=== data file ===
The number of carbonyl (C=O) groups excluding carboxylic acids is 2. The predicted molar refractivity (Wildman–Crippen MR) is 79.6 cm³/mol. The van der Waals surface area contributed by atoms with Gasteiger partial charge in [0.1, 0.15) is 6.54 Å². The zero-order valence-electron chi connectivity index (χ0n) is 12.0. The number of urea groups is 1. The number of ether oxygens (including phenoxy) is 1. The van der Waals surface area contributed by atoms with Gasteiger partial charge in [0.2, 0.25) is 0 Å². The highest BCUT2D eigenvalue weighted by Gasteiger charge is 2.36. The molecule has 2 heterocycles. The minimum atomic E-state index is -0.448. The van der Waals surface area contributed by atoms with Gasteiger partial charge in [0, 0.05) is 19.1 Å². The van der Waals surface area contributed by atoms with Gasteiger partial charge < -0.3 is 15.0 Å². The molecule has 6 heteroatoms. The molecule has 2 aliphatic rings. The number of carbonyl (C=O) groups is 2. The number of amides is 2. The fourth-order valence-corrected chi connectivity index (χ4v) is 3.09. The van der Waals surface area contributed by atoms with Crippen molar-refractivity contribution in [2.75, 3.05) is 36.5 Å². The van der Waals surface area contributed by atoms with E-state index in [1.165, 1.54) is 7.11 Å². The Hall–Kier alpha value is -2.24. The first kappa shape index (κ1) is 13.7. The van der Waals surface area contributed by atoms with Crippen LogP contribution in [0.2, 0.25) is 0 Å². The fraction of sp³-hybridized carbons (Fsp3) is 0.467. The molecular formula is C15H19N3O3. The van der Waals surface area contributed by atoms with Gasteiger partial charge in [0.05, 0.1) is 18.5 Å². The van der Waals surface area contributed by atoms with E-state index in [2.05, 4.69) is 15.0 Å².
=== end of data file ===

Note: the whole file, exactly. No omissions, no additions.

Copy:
The number of carbonyl (C=O) groups excluding carboxylic acids is 2. The predicted molar refractivity (Wildman–Crippen MR) is 79.6 cm³/mol. The van der Waals surface area contributed by atoms with Gasteiger partial charge in [0.1, 0.15) is 6.54 Å². The zero-order valence-electron chi connectivity index (χ0n) is 12.0. The number of urea groups is 1. The number of ether oxygens (including phenoxy) is 1. The van der Waals surface area contributed by atoms with Gasteiger partial charge in [0.2, 0.25) is 0 Å². The highest BCUT2D eigenvalue weighted by Gasteiger charge is 2.36. The molecule has 2 heterocycles. The minimum atomic E-state index is -0.448. The van der Waals surface area contributed by atoms with Gasteiger partial charge in [0, 0.05) is 19.1 Å². The van der Waals surface area contributed by atoms with Gasteiger partial charge < -0.3 is 15.0 Å². The molecule has 6 heteroatoms. The molecule has 2 aliphatic rings. The number of carbonyl (C=O) groups is 2. The number of amides is 2. The fourth-order valence-corrected chi connectivity index (χ4v) is 3.09. The van der Waals surface area contributed by atoms with Crippen molar-refractivity contribution in [2.75, 3.05) is 36.5 Å². The van der Waals surface area contributed by atoms with E-state index in [1.165, 1.54) is 7.11 Å². The Hall–Kier alpha value is -2.24. The first kappa shape index (κ1) is 13.7. The van der Waals surface area contributed by atoms with Crippen LogP contribution in [0.2, 0.25) is 0 Å². The fraction of sp³-hybridized carbons (Fsp3) is 0.467. The molecular formula is C15H19N3O3. The van der Waals surface area contributed by atoms with Gasteiger partial charge in [0.05, 0.1) is 18.5 Å². The van der Waals surface area contributed by atoms with E-state index in [2.05, 4.69) is 15.0 Å².